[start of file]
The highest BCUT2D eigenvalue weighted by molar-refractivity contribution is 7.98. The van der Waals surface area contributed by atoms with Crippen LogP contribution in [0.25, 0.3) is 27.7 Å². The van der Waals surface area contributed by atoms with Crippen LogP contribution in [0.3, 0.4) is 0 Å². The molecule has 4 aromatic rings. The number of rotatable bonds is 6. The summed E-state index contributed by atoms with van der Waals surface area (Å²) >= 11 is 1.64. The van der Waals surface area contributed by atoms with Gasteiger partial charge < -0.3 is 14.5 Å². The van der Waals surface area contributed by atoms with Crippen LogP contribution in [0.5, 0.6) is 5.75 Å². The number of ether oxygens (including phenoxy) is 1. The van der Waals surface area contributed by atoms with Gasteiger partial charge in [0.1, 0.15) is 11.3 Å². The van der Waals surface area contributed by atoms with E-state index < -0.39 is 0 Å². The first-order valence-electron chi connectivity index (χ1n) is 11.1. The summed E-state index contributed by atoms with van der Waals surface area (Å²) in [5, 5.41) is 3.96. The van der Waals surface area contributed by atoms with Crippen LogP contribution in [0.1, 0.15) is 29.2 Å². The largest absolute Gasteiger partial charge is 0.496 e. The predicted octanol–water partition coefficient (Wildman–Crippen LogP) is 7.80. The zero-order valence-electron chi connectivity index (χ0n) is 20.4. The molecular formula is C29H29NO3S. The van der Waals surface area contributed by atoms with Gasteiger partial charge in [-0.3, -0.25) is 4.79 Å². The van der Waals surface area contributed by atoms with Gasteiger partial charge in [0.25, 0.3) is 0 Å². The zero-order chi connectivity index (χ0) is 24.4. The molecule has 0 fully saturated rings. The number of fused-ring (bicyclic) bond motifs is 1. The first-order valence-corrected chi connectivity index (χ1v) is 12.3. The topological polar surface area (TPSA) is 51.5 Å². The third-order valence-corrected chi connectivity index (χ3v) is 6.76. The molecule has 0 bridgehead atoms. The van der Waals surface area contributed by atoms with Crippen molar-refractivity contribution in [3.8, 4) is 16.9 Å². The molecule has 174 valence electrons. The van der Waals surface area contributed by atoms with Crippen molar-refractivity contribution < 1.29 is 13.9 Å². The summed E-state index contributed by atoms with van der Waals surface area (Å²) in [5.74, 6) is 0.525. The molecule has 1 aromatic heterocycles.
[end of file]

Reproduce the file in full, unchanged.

The highest BCUT2D eigenvalue weighted by molar-refractivity contribution is 7.98. The van der Waals surface area contributed by atoms with Crippen LogP contribution in [0.25, 0.3) is 27.7 Å². The van der Waals surface area contributed by atoms with Crippen LogP contribution in [0.3, 0.4) is 0 Å². The molecule has 4 aromatic rings. The number of rotatable bonds is 6. The summed E-state index contributed by atoms with van der Waals surface area (Å²) >= 11 is 1.64. The van der Waals surface area contributed by atoms with Gasteiger partial charge < -0.3 is 14.5 Å². The van der Waals surface area contributed by atoms with Crippen LogP contribution in [0.5, 0.6) is 5.75 Å². The number of ether oxygens (including phenoxy) is 1. The van der Waals surface area contributed by atoms with Gasteiger partial charge in [0.1, 0.15) is 11.3 Å². The van der Waals surface area contributed by atoms with E-state index < -0.39 is 0 Å². The first-order valence-electron chi connectivity index (χ1n) is 11.1. The summed E-state index contributed by atoms with van der Waals surface area (Å²) in [5, 5.41) is 3.96. The van der Waals surface area contributed by atoms with Crippen LogP contribution in [0.1, 0.15) is 29.2 Å². The largest absolute Gasteiger partial charge is 0.496 e. The predicted octanol–water partition coefficient (Wildman–Crippen LogP) is 7.80. The zero-order valence-electron chi connectivity index (χ0n) is 20.4. The molecular formula is C29H29NO3S. The van der Waals surface area contributed by atoms with Gasteiger partial charge in [-0.3, -0.25) is 4.79 Å². The van der Waals surface area contributed by atoms with Gasteiger partial charge in [0.25, 0.3) is 0 Å². The zero-order chi connectivity index (χ0) is 24.4. The molecule has 0 fully saturated rings. The number of fused-ring (bicyclic) bond motifs is 1. The first-order valence-corrected chi connectivity index (χ1v) is 12.3. The topological polar surface area (TPSA) is 51.5 Å². The third-order valence-corrected chi connectivity index (χ3v) is 6.76. The molecule has 0 bridgehead atoms. The van der Waals surface area contributed by atoms with Crippen molar-refractivity contribution in [3.8, 4) is 16.9 Å². The molecule has 174 valence electrons. The van der Waals surface area contributed by atoms with Crippen molar-refractivity contribution < 1.29 is 13.9 Å². The summed E-state index contributed by atoms with van der Waals surface area (Å²) in [5.74, 6) is 0.525. The molecule has 1 aromatic heterocycles.